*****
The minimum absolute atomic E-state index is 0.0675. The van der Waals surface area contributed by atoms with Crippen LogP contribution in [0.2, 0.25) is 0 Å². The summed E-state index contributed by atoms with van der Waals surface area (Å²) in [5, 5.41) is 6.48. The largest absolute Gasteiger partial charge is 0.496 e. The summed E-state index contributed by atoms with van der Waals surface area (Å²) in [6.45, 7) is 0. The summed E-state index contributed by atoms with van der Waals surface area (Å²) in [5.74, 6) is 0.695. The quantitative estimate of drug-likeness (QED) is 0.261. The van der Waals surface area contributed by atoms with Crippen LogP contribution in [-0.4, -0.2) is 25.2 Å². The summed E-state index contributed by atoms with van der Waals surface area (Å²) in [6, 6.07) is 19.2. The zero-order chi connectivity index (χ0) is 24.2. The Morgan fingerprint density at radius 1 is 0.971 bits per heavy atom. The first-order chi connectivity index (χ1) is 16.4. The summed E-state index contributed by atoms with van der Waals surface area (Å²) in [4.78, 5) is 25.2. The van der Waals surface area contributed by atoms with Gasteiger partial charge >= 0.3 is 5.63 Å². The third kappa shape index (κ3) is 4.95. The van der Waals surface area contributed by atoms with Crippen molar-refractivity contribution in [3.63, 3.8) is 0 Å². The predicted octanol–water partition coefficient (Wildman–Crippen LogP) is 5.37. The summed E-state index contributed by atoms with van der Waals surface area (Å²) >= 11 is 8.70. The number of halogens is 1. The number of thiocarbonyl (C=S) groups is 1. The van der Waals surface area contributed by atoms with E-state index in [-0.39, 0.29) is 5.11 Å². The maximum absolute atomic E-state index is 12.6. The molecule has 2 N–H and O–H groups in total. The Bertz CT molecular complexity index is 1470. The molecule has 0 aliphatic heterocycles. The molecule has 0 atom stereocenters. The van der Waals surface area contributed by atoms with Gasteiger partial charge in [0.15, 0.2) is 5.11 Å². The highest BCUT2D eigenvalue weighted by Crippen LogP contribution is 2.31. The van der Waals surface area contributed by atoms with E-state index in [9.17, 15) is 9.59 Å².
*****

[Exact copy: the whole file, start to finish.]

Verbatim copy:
The minimum absolute atomic E-state index is 0.0675. The van der Waals surface area contributed by atoms with Crippen LogP contribution in [0.2, 0.25) is 0 Å². The summed E-state index contributed by atoms with van der Waals surface area (Å²) in [5, 5.41) is 6.48. The largest absolute Gasteiger partial charge is 0.496 e. The summed E-state index contributed by atoms with van der Waals surface area (Å²) in [6.45, 7) is 0. The summed E-state index contributed by atoms with van der Waals surface area (Å²) in [5.74, 6) is 0.695. The quantitative estimate of drug-likeness (QED) is 0.261. The van der Waals surface area contributed by atoms with Crippen LogP contribution in [-0.4, -0.2) is 25.2 Å². The summed E-state index contributed by atoms with van der Waals surface area (Å²) in [6, 6.07) is 19.2. The zero-order chi connectivity index (χ0) is 24.2. The Morgan fingerprint density at radius 1 is 0.971 bits per heavy atom. The first-order chi connectivity index (χ1) is 16.4. The summed E-state index contributed by atoms with van der Waals surface area (Å²) in [4.78, 5) is 25.2. The van der Waals surface area contributed by atoms with Gasteiger partial charge >= 0.3 is 5.63 Å². The third kappa shape index (κ3) is 4.95. The van der Waals surface area contributed by atoms with Crippen molar-refractivity contribution in [3.63, 3.8) is 0 Å². The predicted octanol–water partition coefficient (Wildman–Crippen LogP) is 5.37. The summed E-state index contributed by atoms with van der Waals surface area (Å²) >= 11 is 8.70. The number of halogens is 1. The number of thiocarbonyl (C=S) groups is 1. The van der Waals surface area contributed by atoms with E-state index in [-0.39, 0.29) is 5.11 Å². The maximum absolute atomic E-state index is 12.6. The molecule has 2 N–H and O–H groups in total. The Bertz CT molecular complexity index is 1470. The molecule has 0 aliphatic heterocycles. The molecule has 0 atom stereocenters. The van der Waals surface area contributed by atoms with Gasteiger partial charge in [0.15, 0.2) is 5.11 Å². The highest BCUT2D eigenvalue weighted by Crippen LogP contribution is 2.31. The van der Waals surface area contributed by atoms with E-state index in [9.17, 15) is 9.59 Å².